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To a close approximation, all animals on Earth are insects – both in terms of species numbers and biomass. To understand why insect communities are structured like they are, we need to understand how strongly different species interact with each other in time and space, how that affects their abundances, and how this is reflected in ecosystem functioning. The Spatial Foodweb Ecology Group focuses on general patterns in insect community structure across multiple sites in space and time, and on how such patterns translate into function. We are particularly interested in how insect food webs are built from first principles: how (meta)populations of multiple species interact, and how species-specific characteristics blend with interspecific interactions in shaping what insects occur where and at what abundances.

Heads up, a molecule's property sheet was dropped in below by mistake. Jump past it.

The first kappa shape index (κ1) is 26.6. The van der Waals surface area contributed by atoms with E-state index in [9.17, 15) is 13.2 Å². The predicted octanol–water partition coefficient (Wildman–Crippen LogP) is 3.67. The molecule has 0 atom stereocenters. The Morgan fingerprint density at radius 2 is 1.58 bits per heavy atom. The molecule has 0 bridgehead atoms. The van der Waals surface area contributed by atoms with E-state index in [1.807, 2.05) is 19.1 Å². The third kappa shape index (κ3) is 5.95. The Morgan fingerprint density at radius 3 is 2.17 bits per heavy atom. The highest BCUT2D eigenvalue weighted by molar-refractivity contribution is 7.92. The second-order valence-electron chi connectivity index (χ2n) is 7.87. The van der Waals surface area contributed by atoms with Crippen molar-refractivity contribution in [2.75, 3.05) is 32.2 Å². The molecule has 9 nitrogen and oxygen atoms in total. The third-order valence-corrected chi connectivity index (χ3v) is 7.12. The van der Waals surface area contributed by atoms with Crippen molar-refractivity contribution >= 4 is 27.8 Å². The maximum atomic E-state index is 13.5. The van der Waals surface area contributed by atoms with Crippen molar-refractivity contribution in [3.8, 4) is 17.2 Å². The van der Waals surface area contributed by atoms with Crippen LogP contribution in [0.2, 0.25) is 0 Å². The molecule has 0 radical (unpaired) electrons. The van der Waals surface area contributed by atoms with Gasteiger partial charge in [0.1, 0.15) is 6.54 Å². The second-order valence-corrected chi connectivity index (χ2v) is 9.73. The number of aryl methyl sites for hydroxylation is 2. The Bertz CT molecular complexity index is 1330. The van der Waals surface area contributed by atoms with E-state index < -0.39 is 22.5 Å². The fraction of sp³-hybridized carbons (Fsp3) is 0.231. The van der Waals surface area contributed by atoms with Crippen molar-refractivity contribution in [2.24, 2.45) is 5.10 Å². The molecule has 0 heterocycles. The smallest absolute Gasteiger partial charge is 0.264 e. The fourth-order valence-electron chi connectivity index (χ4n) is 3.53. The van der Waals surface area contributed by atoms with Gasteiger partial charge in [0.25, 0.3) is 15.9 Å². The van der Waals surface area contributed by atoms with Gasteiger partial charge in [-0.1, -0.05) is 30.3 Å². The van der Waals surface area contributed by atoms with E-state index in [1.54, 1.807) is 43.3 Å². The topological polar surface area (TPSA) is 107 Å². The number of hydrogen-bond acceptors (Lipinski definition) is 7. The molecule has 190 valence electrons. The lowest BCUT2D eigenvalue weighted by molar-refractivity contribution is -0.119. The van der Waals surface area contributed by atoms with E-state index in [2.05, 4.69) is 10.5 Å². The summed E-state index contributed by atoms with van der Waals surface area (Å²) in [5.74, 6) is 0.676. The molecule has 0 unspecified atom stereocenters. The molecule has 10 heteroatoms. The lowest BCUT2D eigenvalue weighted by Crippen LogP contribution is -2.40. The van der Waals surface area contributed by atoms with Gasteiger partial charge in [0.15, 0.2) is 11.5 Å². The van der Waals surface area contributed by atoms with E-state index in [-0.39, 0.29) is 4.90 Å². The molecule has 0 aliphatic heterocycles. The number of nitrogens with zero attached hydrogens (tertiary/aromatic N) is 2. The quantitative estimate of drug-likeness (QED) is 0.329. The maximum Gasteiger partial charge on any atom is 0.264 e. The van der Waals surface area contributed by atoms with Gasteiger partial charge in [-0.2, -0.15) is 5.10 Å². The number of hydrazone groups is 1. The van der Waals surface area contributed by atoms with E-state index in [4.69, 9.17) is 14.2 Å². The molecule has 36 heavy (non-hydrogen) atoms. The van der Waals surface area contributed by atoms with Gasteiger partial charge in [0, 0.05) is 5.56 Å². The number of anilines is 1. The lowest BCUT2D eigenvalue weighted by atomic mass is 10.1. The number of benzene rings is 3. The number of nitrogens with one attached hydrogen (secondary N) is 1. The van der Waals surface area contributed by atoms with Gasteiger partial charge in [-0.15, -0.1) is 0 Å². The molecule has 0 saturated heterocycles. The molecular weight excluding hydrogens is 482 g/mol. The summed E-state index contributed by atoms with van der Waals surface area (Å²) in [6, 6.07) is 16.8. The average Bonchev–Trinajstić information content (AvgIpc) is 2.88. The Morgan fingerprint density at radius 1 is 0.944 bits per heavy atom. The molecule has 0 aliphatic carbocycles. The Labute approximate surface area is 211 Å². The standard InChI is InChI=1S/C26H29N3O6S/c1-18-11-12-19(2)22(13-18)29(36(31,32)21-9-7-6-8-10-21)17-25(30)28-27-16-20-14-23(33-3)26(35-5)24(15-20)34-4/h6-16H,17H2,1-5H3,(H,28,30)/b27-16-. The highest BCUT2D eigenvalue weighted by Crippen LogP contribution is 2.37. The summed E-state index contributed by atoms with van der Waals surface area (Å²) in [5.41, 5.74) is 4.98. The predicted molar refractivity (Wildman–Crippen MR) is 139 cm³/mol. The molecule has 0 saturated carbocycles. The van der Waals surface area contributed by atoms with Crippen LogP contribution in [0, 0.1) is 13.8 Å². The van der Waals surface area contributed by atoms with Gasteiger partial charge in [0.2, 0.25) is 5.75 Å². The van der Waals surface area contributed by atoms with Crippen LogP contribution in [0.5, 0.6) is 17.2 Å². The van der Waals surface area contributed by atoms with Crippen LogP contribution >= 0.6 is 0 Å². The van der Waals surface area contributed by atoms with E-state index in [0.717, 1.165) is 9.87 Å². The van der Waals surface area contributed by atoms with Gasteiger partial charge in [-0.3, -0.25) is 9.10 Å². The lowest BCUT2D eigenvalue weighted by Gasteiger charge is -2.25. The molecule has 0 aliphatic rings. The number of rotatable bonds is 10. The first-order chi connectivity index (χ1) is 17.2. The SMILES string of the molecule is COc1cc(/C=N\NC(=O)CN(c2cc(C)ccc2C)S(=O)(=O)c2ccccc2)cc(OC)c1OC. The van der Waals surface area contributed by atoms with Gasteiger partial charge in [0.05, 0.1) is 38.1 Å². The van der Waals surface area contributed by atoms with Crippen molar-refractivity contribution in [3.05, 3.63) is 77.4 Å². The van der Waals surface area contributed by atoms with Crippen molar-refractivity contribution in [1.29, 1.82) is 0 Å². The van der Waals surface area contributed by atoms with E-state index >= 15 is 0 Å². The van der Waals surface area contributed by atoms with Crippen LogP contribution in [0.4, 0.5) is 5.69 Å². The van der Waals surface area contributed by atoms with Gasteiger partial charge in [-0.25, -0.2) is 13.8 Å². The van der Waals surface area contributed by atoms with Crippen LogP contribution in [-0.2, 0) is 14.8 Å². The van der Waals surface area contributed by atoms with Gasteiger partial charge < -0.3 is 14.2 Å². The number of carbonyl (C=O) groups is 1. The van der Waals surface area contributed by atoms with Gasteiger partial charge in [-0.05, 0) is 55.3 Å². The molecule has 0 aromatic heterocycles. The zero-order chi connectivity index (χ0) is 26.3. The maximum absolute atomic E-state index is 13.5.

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New paper in Molecular Ecology! Assessing changes in arthropod predator–prey interactions through DNA‐based gut con… twitter.com/i/web/status/1…

While prof. Roslin promotes large scale barcoding in #ABAcongress @jskoskinen applies these methods to fungal insec… twitter.com/i/web/status/1…

Communities are best represented as networks – and we should thus model the distribution of both their nodes and th… twitter.com/i/web/status/1…